A chemical element is a pure chemical substance consisting of one type of atom, distinguished by its atomic number, which is the number of protons in its nucleus. Chemical elements are divided into metals, metalloids, and non-metals. Familiar examples of elements include carbon, oxygen (non-metals), silicon, arsenic (metalloids), aluminium, iron, copper, gold, mercury, and lead (metals).
As of November 2011, 118 elements have been identified, the latest being ununseptium in 2010. Of the 118 known elements, only the first 98 are known to occur naturally on Earth; 80 of them are stable, while the others are radioactive, decaying into lighter elements over various timescales from fractions of a second to billions of years. The elements that do not occur naturally on Earth have been produced artificially as the synthetic products of man-made nuclear reactions.
Hydrogen and helium are by far the most abundant elements in the universe. However, iron is the most abundant element (by mass) making up the Earth, and oxygen is the most common element in the Earth's crust. Although all known chemical matter is composed of these elements, chemical matter itself constitutes only about 15% of the matter in the universe. The remainder is dark matter, a mysterious substance that is not composed of chemical elements since it lacks protons, neutrons, or electrons.
The chemical elements are thought to have been produced by various cosmic processes, including hydrogen and helium (and smaller amounts of lithium, beryllium, and boron ) created during the Big Bang and cosmic-ray spallation. Production of heavier elements, from carbon to the very heaviest elements, proceeds by stellar nucleosynthesis, and these were made available for later solar system and planetary formation by planetary nebulae and supernovae, which blast these elements into space. The high abundance of oxygen, silicon, and iron on Earth reflect their common production in such stars, after the lighter gaseous elements and their compounds have been subtracted. While most elements are generally viewed as stable, a small amount of natural transformation of one element to another also occurs in the present time, through decay of radioactive elements as well as other natural nuclear processes.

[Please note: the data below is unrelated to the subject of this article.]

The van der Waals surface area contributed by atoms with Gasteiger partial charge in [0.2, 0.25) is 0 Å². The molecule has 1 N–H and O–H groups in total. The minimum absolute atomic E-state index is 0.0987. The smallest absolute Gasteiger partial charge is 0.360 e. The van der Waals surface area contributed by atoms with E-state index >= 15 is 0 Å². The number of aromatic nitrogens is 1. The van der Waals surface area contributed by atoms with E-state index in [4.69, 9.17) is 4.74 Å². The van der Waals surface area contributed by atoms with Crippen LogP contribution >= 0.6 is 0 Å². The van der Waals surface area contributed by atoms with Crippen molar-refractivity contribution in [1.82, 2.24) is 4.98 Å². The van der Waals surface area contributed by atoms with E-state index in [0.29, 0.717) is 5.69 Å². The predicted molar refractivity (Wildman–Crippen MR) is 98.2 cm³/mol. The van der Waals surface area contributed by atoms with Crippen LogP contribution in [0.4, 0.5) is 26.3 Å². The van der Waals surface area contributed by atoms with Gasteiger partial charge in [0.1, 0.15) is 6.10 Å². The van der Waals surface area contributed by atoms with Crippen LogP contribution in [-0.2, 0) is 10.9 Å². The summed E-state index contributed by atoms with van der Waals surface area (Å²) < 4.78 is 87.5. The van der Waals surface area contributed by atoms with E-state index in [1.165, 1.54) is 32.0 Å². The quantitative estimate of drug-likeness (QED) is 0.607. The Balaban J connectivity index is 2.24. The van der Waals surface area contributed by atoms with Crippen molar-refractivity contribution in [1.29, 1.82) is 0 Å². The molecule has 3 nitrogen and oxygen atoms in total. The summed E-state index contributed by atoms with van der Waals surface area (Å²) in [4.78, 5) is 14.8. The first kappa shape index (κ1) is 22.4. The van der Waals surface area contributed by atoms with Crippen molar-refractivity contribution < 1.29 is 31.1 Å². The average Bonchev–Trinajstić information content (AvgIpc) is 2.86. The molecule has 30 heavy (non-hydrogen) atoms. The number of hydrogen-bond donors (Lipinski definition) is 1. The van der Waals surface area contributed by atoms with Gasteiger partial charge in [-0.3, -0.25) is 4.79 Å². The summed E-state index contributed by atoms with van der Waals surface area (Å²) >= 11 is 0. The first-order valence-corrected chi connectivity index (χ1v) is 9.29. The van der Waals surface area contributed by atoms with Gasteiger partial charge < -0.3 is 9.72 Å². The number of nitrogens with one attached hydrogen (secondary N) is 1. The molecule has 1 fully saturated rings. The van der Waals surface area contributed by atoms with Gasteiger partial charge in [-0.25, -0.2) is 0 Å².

Relatively pure samples of isolated elements are uncommon in nature. While all of the 98 naturally occurring elements have been identified in mineral samples from the Earth's crust, only a small minority of elements are found as recognizable, relatively pure minerals. Among the more common of such "native elements" are copper, silver, gold, carbon (as coal, graphite, or diamonds), sulfur, and mercury. All but a few of the most inert elements, such as noble gases and noble metals, are usually found on Earth in chemically combined form, as chemical compounds. While about 32 of the chemical elements occur on Earth in native, uncombined forms, most of these occur as mixtures. For example, atmospheric air is primarily a mixture of nitrogen, oxygen, and argon, and native solid elements occur in alloys, such as that of iron and nickel.
When two distinct elements are chemically combined, with the atoms held together by chemical bonds, the result is termed a chemical compound. Two-thirds of the chemical elements occur on Earth only as compounds, and in the remaining third, often the compound forms of the element are most common. Chemical compounds may be composed of elements combined in exact whole-number ratios of atoms, as in water, table salt, and minerals like quartz, calcite, and some ores. However, chemical bonding of many types of elements results in crystalline solids and metallic alloys for which exact chemical formulas do not exist.
A chemical compound is a pure chemical substance consisting of two or more different chemical elements that can be separated into simpler substances by chemical reactions. Chemical compounds have a unique and defined chemical structure; they consist of a fixed ratio of atoms that are held together in a defined spatial arrangement by chemical bonds. Chemical compounds can be molecular compounds held together by covalent bonds, salts held together by ionic bonds, intermetallic compounds held together by metallic bonds, or complexes held together by coordinate covalent bonds. Pure chemical elements are not considered chemical compounds, even if they consist of molecules that contain only multiple atoms of a single element (such as H2, S8, etc.), which are called diatomic molecules or polyatomic molecules. An example of a chemical compound is water, shown here: .